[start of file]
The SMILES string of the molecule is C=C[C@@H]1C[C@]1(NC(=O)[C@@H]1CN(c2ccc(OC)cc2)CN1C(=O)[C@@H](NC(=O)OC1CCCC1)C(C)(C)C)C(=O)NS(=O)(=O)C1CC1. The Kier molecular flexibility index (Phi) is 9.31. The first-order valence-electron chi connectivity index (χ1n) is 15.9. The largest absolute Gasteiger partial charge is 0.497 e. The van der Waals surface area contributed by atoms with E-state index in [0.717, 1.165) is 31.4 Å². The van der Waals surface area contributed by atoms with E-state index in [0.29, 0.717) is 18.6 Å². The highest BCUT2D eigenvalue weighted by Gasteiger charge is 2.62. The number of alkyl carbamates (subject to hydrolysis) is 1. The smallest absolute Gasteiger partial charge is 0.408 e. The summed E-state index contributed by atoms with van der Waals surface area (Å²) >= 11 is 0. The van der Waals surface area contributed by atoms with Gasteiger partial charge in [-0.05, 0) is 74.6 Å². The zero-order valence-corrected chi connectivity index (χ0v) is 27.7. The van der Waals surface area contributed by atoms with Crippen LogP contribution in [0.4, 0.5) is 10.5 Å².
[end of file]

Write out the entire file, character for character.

The SMILES string of the molecule is C=C[C@@H]1C[C@]1(NC(=O)[C@@H]1CN(c2ccc(OC)cc2)CN1C(=O)[C@@H](NC(=O)OC1CCCC1)C(C)(C)C)C(=O)NS(=O)(=O)C1CC1. The Kier molecular flexibility index (Phi) is 9.31. The first-order valence-electron chi connectivity index (χ1n) is 15.9. The largest absolute Gasteiger partial charge is 0.497 e. The van der Waals surface area contributed by atoms with E-state index in [0.717, 1.165) is 31.4 Å². The van der Waals surface area contributed by atoms with E-state index in [0.29, 0.717) is 18.6 Å². The highest BCUT2D eigenvalue weighted by Gasteiger charge is 2.62. The number of alkyl carbamates (subject to hydrolysis) is 1. The smallest absolute Gasteiger partial charge is 0.408 e. The summed E-state index contributed by atoms with van der Waals surface area (Å²) >= 11 is 0. The van der Waals surface area contributed by atoms with Gasteiger partial charge in [-0.05, 0) is 74.6 Å². The zero-order valence-corrected chi connectivity index (χ0v) is 27.7. The van der Waals surface area contributed by atoms with Crippen LogP contribution in [0.4, 0.5) is 10.5 Å².